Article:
When two neutron stars (opens in new tab) slammed together far off in space, they created a powerful shaking in the universe — gravitational waves that scientists detected on Earth (opens in new tab) in 2017. Now, sifting through those gravitational wave recordings, a pair of physicists think they've found evidence of a black hole that would violate the neat model drawn from Albert Einstein's theory of general relativity.
In general relativity, black holes are simple objects: infinitely compressed singularities, or points of matter, surrounded by smooth event horizons through which no light, energy or matter can escape. Until now, every bit of data we've gleaned from black holes has supported this model.
But in the 1970s, Stephen Hawking wrote a series of papers suggesting that the borders of black holes aren't quite so smooth. Instead, they blur thanks to a series of effects linked to quantum mechanics (opens in new tab) that allow "Hawking radiation" to escape. In the years since, a number of alternative black hole models have emerged, where those smooth, perfect event horizons would be replaced with flimsier, fuzzier membranes. More recently, physicists have predicted that this fuzz would be particularly intense around newly formed black holes — substantial enough to reflect gravitational waves, producing an echo in the signal of a black hole's formation. Now, in the aftermath of the neutron star collision, two physicists think they've found that type of echo. They argue that a black hole that formed when the neutron stars merged is ringing like an echoing bell and shattering simple black hole physics.
If the echo is real, then it must be from the fuzz of a quantum black hole, said study co-author Niayesh Afshordi, a physicist at the University of Waterloo in Canada.
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"In Einstein's theory of relativity, matter can orbit around black holes at large distances but should fall into the black hole close to the event horizon," Afshordi told Live Science.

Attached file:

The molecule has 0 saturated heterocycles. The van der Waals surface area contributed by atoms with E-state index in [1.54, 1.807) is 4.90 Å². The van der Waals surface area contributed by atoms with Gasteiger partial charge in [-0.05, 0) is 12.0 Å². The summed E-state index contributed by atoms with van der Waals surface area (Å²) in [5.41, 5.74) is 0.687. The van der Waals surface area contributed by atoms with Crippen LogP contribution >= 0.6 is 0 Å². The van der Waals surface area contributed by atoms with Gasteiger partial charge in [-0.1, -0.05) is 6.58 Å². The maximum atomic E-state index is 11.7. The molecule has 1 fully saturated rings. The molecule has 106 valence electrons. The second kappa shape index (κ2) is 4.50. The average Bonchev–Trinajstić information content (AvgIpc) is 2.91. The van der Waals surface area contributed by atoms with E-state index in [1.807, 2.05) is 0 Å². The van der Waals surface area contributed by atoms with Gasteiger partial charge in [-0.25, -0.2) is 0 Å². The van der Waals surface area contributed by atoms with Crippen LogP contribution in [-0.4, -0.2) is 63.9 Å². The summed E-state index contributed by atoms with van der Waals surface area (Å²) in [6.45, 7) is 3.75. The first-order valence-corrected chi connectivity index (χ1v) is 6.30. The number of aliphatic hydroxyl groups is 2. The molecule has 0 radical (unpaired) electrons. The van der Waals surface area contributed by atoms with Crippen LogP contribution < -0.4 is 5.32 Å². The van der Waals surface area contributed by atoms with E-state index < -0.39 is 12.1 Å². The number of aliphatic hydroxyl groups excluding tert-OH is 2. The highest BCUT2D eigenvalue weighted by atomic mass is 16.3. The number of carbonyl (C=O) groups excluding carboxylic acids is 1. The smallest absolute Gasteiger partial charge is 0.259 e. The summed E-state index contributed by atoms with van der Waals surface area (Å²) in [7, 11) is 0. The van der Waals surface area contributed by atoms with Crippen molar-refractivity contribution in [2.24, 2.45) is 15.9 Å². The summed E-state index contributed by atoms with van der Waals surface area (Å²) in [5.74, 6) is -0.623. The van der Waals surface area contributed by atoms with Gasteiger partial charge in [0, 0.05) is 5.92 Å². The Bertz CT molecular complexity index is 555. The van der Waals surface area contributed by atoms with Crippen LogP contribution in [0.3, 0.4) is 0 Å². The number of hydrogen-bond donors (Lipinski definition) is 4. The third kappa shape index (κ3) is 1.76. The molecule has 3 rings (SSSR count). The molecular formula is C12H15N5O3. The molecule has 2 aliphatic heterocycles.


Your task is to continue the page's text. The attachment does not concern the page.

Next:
So, close to the black hole, there shouldn't be any loose material to echo gravitational waves. Even black holes (opens in new tab) that surround themselves with disks of material should have an empty zone right around their event horizons, he said.
"The time delay we expect (and observe) for our echoes ... can only be explained if some quantum structure sits just outside their event horizons," Afshordi said.
That's a break from usually unshakable predictions of general relativity.
That said, data from existing gravitational wave detectors is noisy, difficult to properly interpret and prone to false positives. A gravitational wave echoing off some quantum fuzz around a black hole would be an entirely new sort of detection. But Afshordi said that in the immediate aftermath of the merger, that fuzz should have been intense enough to reflect gravitational waves (opens in new tab) so sharply that existing detectors could see it.
Joey Neilsen, an astrophysicist at Villanova University in Pennsylvania who wasn't involved in this paper, said that the result is compelling — particularly because the echoes turned up in more than one gravitational wave detector.
"That's more convincing than combing through data looking for a specific kind of signal and saying, 'aha!' when you find it," Neilsen told Live Science.
Still, he said, he'd need to see more information before he was absolutely convinced that the echoes were real. The paper doesn't account for other gravitational wave detections gathered within about 30 seconds of the reported echoes, Neilsen said.
"Because significance calculations are so sensitive to how you pick and choose your data, I would want to understand all those features more fully before I drew any firm conclusions," he said.
Maximiliano Isi, an astrophysicist at MIT, was skeptical.
"It is not the first claim of this nature coming from this group," he told Live Science.
"Unfortunately, other groups have been unable to reproduce their results, and not for lack of trying."
Isi pointed to a series of papers that failed to find echoes in the same data, one of which, published in June, he described as a "a more sophisticated, statistically robust analysis."
Afshordi said that this new paper of his has the advantage of being far more sensitive than previous work, with more robust models to detect fainter echoes., adding, "the finding that we reported... is the most statistically significant out of the dozen searches [I discussed], as it had the false alarm chance of roughly 2 out of 100,000."